DOMUNI UNIVERSITAS

Bachelor in Philosophy - Year two

Bachelor in Philosophy - Year two

Credits: 60

Length: 1 year (can be spread over 2 calendar years)

Degree type: BA Domuni University

 

The second year of Philosophy builds on the foundations set in the first year, through the extension of Greek philosophy, especially in the Middle Ages, with the dissemination and (re) discovery of Aristotle.

Through courses on Ancient Philosophy and a vast initiation to medieval thought covering several centuries, the student discovers the richness of this period for the history of philosophy.

The programme also covers an introduction to the history of modern philosophy, philosophical anthropology, and analytical philosophy.

This second year is the chance for students to hone their critical and analytical skills through questions such as the possibility of knowledge, the link between science and philosophy, and the importance of philosophy in the 20th century.

List of Courses

A Brief History of Medieval Philosophy I

A Brief History of Medieval Philosophy I

Can we be both Christians and genuine philosophers? Are faith and philosophy mutually exclusive, or not?

A Brief History of Medieval Philosophy II

A Brief History of Medieval Philosophy II

Can we be both Christians and genuine philosophers? Are faith and philosophy mutually exclusive, or not?

Introduction to critical thinking. Part I

Introduction to critical thinking. Part I

Etymologically, the word "Epistemology", from the Greek, means the science of knowledge. It is an investigation of knowledge and its problems. A synonymous term is Criteriology which again from the Greek means to distinguish or judge. It deals with testin g knowledge to find truth or detect error.

Introduction to critical thinking. Part II

Introduction to critical thinking. Part II

The modern epistemological problem has two aspects:

1. The opposition between science and philosophy or truth and error. We find this basically in Descartes and Kant.

2. The conflict between science and science or that of contemporary and classic physics and not an opposition between science and philosophy or truth and error.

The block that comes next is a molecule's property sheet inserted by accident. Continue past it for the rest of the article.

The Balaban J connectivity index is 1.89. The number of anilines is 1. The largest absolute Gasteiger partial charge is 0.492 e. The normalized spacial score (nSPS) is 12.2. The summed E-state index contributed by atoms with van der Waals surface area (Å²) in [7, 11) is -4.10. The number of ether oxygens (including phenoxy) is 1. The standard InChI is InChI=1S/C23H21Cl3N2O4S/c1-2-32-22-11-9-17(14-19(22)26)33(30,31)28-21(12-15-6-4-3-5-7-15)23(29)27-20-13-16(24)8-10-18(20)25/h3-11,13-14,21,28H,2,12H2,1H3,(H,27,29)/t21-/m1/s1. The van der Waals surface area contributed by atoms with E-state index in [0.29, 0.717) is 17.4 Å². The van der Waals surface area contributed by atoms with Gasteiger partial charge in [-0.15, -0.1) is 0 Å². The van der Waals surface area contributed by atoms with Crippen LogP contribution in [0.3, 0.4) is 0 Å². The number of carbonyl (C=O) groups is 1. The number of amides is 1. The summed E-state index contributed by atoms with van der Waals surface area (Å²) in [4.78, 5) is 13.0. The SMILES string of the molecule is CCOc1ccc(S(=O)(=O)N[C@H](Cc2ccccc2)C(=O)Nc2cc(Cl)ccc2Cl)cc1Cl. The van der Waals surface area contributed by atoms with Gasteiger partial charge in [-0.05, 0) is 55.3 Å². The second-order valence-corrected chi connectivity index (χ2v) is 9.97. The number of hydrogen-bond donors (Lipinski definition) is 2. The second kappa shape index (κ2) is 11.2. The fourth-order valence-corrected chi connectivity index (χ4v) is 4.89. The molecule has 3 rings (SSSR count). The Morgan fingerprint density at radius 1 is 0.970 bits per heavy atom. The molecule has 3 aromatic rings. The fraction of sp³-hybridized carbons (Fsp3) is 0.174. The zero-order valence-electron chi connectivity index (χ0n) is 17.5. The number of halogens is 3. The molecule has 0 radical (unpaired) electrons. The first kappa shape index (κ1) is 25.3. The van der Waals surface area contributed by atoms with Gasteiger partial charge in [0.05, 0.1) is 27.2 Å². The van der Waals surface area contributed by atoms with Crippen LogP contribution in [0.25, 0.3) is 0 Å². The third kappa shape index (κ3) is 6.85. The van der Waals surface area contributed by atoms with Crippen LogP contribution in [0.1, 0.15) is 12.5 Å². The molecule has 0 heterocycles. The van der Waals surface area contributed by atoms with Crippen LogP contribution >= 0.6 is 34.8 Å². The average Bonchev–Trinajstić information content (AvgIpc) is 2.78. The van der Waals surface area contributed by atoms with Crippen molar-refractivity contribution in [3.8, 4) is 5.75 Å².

Philosophical Anthropology

Philosophical Anthropology

The term ‘anthropology’ is derived from two Greek words: ἀνθωπος (anthrōpos) and λογος (logos). The former (anthrōpos) refers to ‘man’ in the generic sense, that is to say, it means ‘human being’; the latter (logos) signifies ‘discourse’ or ‘science. Philosophical anthropology is thus concerned with a philosophical account of the mystery of the human being. Naturally, the history of philosophy has produced a wealth of approaches and an abundance of profound insights concerning the human being. It has also given rise to numerous errors in this regard.
This course will engage the question of how we are to construe the relationship that obtains between body and soul/mind. Rather than adopting a purely historical approach, beginning with Aristotle,
the text begins with an exposition of three different contemporary treatments of this issue before proceeding to expound important aspects of Aristotle’s and St. Thomas Aquinas’s metaphysics of human nature.

Introduction to Moral theories in Bioethics II

Introduction to Moral theories in Bioethics II

This course is the second part to Introduction to Moral theories in Bioethics I.

The course will introduce the students to the historical beginning of bioethics, as well as some of the moral theories employed in bioethics discourse. Specifically, this course will: